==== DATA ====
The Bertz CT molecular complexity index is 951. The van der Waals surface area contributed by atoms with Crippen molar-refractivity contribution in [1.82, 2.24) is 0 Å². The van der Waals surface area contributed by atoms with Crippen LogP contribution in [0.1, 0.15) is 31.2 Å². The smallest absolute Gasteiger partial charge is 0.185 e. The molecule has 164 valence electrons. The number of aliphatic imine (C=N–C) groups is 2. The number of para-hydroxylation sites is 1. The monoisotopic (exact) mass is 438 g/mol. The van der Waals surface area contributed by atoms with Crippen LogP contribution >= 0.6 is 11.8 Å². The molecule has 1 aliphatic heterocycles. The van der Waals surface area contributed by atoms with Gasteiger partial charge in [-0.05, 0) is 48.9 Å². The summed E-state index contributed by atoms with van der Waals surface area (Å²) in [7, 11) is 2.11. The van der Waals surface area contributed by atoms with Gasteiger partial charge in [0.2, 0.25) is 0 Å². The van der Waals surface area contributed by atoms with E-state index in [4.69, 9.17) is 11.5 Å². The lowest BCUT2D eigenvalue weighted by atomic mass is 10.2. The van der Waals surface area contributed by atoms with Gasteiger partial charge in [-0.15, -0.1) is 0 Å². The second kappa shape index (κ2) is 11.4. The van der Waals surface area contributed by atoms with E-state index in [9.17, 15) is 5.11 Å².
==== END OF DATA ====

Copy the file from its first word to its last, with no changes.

The Bertz CT molecular complexity index is 951. The van der Waals surface area contributed by atoms with Crippen molar-refractivity contribution in [1.82, 2.24) is 0 Å². The van der Waals surface area contributed by atoms with Crippen LogP contribution in [0.1, 0.15) is 31.2 Å². The smallest absolute Gasteiger partial charge is 0.185 e. The molecule has 164 valence electrons. The number of aliphatic imine (C=N–C) groups is 2. The number of para-hydroxylation sites is 1. The monoisotopic (exact) mass is 438 g/mol. The van der Waals surface area contributed by atoms with Crippen LogP contribution >= 0.6 is 11.8 Å². The molecule has 1 aliphatic heterocycles. The van der Waals surface area contributed by atoms with Gasteiger partial charge in [-0.05, 0) is 48.9 Å². The summed E-state index contributed by atoms with van der Waals surface area (Å²) in [7, 11) is 2.11. The van der Waals surface area contributed by atoms with Gasteiger partial charge in [0.2, 0.25) is 0 Å². The van der Waals surface area contributed by atoms with E-state index in [4.69, 9.17) is 11.5 Å². The lowest BCUT2D eigenvalue weighted by atomic mass is 10.2. The van der Waals surface area contributed by atoms with Gasteiger partial charge in [-0.15, -0.1) is 0 Å². The second kappa shape index (κ2) is 11.4. The van der Waals surface area contributed by atoms with E-state index in [9.17, 15) is 5.11 Å².